Landscapes of Inequality?: A Critique of Monumental Hierarchy in the Mongolian Bronze Age
Joshua Wright, 139
Khirigsuurs are stone monuments of variable scale and complexity that dominate the archaeological landscape of the Mongolian Bronze Age. Though there are countless typical-sized monuments, there are a few very large structures suggesting that a chiefly hierarchy directed their construction. Using measurements of size and formal complexity to compare these mega-monuments and khirigsuurs within fully surveyed areas this article argues that these monuments are not primarily tombs built to represent the social hierarchy of early nomadic pastoralists. Instead, they are monumental places created for living communities to communicate their organization and enduring nature to others and themselves. This communication was essential for early pastoralist communities to become established and survive.
Keywords: Mongolia, Bronze Age, monuments, pastoralism, heterarchy, collective action
Big Ding 鼎 and China Power: Divine Authority and Legitimacy
Elizabeth Childs-Johnson, 164
Paleographic, art historical, metallurgical, and archaeological data are used to identify the monumental bronze tetrapod ding vessel as a preeminent symbol of state authority and divine power during the Shang era of ca. 1640–1046 b.c.e . Paleographic data based on oracle bone terms and inscriptions includes reference to ding as a verb of ancestral sacrifice, and the ding vessel in the specialized compound, yiding, referring to the ritually and metamorphically empowered ding vessel. Art historical data accounts for differences in form and style between ding tetrapod and tripod types. Metallurgical data derives primarily from a unique source of high radiogenic lead in southern China exploited during the early Shang period. Archaeological data derives from excavated Shang tetrapod ding in royal burial or cache burials. Keywords: Lithic technology, microwear analysis, composite tools, behavioral modernity, Palaeolithic, Philippines.
Keywords: China, Shang, history, writing, bronze, kings, divine power, oracle bone divination, ritual vessels, ancestor worship, ancestral sacrifices, legend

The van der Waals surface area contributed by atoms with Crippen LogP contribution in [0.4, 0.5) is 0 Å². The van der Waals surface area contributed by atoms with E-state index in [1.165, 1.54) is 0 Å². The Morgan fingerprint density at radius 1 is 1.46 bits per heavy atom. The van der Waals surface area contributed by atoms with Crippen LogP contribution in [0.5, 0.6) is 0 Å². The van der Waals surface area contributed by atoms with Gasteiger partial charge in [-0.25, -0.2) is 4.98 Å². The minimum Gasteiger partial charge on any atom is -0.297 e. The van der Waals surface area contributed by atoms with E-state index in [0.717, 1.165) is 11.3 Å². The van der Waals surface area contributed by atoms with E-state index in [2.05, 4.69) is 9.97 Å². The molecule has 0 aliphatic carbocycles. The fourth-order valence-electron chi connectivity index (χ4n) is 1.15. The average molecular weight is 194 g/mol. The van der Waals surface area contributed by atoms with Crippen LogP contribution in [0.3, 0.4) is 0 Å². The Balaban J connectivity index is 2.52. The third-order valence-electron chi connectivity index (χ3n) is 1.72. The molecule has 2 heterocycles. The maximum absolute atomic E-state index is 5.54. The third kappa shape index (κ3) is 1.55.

Buffer Zone Trade in Northeast Asia in the Second Century B.C.
Sun-Mi Park, 221
This article employs the theory of buffer zone trade to understand archaeological data related to trade in Wiman Chosŏn (195–108 b.c. ), one of the earliest states in Korean history. Buffer zone trade is performed by an entity (B) placed between a fully developed state with a centralized government (C), and an underdeveloped polity in a periphery (P). B creates a route to convey C’s advanced products, and exports imported goods from C as well as its own products to neighboring polities in the periphery, while controlling the flow of luxury materials. Significantly, in this process B moderates the impact of more powerful and regionally dominant civilizations on the polities in the periphery, therefore preventing these peripheral polities from losing their indigenous cultures entirely or experiencing structural collapse. Furthermore, B exercises authority over the polities in the periphery, controlling the flow of advanced materials. Wiman Chosŏn imported Han’s monetary currency, iron products, weapons, farming tools, high-fired pottery, horse trappings, bronze mirrors, and bronze vessels, while exporting a few simple iron tools like hand knives, bronze mirrors, slender daggers, and fine-lined mirrors to Chin. Interestingly, the discrepancy of both the quality and quantity of the imported Han products takes place in the Korean Peninsula. Additionally, there was no influx of Han currencies and iron weaponry in the southern Korean Peninsula before the second century b.c. I believe that this phenomenon represents a result of trade conducted by Wiman Chosŏn and that Wiman Chosŏn functioned in this way as a semi-core.